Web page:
AG: The first poem that we have at the beginning of the American section of the anthology (except for (Walt) Whitman), the first one that we got to put in there is a direct straightforward description of Lewiston, Maine ((Marsden) Hartley’s home-town) and a poem about Lewiston, Maine. He just realized one day as a big painter in New York he could go back and write about Lewiston, Maine, and not have to be ashamed of it, because that was a fit subject-matter.
Leonard Cohen and Allen Ginsberg – “An encounter with Leonard Cohen after a poetry reading at the Wiltern Theater in Los Angeles. c.1988 – “Cohen was in the audience and Allen was in the lobby signing books after the show. They couldn’t stop talking” – Photograph courtesy Frank Beacham
Leonard Cohens birthday today. He’s 80 years old. Robert Sward: You once said that “the angels of mercy are other people”. What does that mean? And what is the relationship between angels and language?
Leonard Cohen: I don’t know. One of the things I always liked about the early Beatnik … Read More
“Transcultural Poetics”, global action, cross-cultural activity, is something we’re very much in support of here. Transcultural Poetics, the new anthology from Coffee House Press, drawing from the wealth of material available in the archives of the Jack Kerouac School of Disembodied Poetics at Naropa is thus a timely, welcome and inspiring collection. It celebrates, as the publishers declare, “the leap, the engaged jolt of creation and recognition that cultural hybrids and transcultural alliances and associations spark”. “In essays, conversations, and Socratic raps, it celebrates, interrogates, and annotates the vital work poets perform when they write across borders”. … Read More
September 17 is William Carlos Williams birthday. Williams has been featured pretty extensively on this blog (not the least as the focus of a whole lecture series by Allen –
“Mind, Mouth and Page” – here’s the first episode.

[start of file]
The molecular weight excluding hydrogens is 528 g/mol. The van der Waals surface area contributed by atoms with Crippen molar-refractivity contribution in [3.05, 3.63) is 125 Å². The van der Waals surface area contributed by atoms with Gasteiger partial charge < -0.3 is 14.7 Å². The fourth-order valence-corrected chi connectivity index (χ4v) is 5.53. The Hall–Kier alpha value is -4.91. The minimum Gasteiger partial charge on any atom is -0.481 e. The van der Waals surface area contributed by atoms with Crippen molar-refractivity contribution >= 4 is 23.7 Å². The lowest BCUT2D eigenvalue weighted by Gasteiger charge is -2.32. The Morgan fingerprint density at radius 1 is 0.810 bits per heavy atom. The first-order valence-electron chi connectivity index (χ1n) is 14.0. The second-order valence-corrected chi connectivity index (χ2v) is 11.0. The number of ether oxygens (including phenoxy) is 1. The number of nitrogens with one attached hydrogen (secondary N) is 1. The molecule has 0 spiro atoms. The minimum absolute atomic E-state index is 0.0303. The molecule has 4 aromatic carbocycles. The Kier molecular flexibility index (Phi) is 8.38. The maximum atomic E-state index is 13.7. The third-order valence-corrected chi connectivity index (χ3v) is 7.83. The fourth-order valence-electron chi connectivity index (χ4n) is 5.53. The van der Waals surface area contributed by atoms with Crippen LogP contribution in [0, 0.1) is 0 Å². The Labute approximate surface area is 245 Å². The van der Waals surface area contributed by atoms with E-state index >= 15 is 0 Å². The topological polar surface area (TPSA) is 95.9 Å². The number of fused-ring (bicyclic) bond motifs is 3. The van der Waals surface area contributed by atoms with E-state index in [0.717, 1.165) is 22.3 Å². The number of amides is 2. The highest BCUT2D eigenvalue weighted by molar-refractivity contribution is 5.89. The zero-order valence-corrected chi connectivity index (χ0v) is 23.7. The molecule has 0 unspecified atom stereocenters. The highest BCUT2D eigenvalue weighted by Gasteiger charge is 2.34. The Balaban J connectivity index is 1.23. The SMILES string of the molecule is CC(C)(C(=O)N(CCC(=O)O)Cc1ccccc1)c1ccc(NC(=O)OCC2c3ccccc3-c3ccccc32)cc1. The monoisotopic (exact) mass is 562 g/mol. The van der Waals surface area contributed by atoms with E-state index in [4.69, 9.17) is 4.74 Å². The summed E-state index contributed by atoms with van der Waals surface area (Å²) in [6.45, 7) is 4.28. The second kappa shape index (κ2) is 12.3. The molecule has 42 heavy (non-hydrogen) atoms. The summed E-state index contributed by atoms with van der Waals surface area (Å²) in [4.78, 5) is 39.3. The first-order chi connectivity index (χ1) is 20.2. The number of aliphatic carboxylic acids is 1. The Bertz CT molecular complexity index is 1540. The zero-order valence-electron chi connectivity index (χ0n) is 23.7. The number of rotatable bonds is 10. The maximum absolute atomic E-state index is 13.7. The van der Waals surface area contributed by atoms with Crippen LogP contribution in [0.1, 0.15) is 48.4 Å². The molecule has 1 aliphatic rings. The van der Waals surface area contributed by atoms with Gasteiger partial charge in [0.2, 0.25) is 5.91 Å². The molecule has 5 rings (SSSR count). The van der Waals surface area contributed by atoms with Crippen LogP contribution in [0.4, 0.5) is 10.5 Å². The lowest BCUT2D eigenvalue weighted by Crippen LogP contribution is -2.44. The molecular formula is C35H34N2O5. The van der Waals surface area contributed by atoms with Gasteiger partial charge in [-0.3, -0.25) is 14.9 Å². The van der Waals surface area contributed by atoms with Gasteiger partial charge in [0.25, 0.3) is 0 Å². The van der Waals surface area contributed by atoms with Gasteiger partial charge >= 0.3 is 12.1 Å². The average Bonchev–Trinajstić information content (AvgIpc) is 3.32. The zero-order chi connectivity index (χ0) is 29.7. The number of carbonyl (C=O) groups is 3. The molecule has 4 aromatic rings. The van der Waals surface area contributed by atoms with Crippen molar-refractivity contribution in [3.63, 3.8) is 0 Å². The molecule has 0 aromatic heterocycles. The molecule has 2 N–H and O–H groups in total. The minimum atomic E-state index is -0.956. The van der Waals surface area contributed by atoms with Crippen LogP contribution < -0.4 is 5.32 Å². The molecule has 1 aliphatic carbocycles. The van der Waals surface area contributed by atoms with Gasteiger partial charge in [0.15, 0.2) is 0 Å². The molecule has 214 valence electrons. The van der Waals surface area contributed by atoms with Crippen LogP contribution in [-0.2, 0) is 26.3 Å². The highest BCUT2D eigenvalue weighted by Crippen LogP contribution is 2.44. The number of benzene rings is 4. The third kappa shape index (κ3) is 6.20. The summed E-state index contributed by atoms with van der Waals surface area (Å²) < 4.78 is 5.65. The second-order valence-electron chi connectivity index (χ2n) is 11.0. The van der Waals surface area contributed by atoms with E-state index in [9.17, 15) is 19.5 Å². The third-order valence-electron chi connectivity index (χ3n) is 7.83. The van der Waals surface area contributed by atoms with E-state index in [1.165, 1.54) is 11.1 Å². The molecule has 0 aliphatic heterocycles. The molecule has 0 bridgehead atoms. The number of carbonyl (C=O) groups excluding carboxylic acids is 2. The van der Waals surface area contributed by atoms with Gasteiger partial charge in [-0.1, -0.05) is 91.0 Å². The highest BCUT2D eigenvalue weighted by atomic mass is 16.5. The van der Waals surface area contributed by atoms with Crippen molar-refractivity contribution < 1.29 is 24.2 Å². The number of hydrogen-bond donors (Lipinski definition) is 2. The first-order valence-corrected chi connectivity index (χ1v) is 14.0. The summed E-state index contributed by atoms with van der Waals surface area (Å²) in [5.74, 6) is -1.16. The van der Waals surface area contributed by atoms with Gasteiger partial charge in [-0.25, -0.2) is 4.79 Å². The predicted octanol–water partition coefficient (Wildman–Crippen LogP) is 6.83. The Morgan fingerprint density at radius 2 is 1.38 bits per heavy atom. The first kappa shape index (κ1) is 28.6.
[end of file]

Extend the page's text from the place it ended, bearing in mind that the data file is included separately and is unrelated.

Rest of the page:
We cordially invite you to follow along with the entire lecture series (check out, for just a few examples, here, here and here)
Here’s a few of the other Williams postings that you might have missed:
– … Read More
AG: There’s one painting in here I’m looking for. It’s a painting of (Albert) Pinkham Ryder, which is really uncanny. Anybody know Ryder? Death on a Pale Horse?, a Rembrandtian painting, dark-brown, black-ish, of a horse riding around a race-track, with a skeleton with a scythe on top of the horse, going around the cycle. So this is the painter of that, who lived on Fourteenth
AG: Marsden Hartley…it was recommended that I should look at his poetry also, because I was looking for examples of free-form poetry in English, and Marsden Hartley was one of the first, and one of the most loose relaxed and straightforward natural poets that ever wrote in this form. His form is a little bit..it’s one of the rare examples of real “free” verse, where the guy is writing very directly and straightforwardly with an eye on the object. Doing what (William Carlos) Williams and (Ezra) Pound and (Charles) Reznikoff always wanted to do, but he was a painter
[“But Jack as I warned you back in 1945, if you keep going back to live with ‘Memére’ you’ll get wound tighter & tighter in her apron strings till an old man you can’t escape…” William S. Burroughs acting the André Gidian sophisticate camping lecturing the earnest All-American Thos.Wolfean youth Jack Kerouac listening soberly dead-pan to “The most intelligent man in America” for a funny second’s charade in the living room 206 East 7th Street, Apartment 16, New York, one evening Fall 1953. (AG Caption) photo c. Allen Ginsberg]
We’re having a few technical (formatting) difficulties here today at Ginsberg Central, so our planned post (on William Burroughs!) is regrettably not yet up. We’re working on it… Stay tuned – and thanks … Read More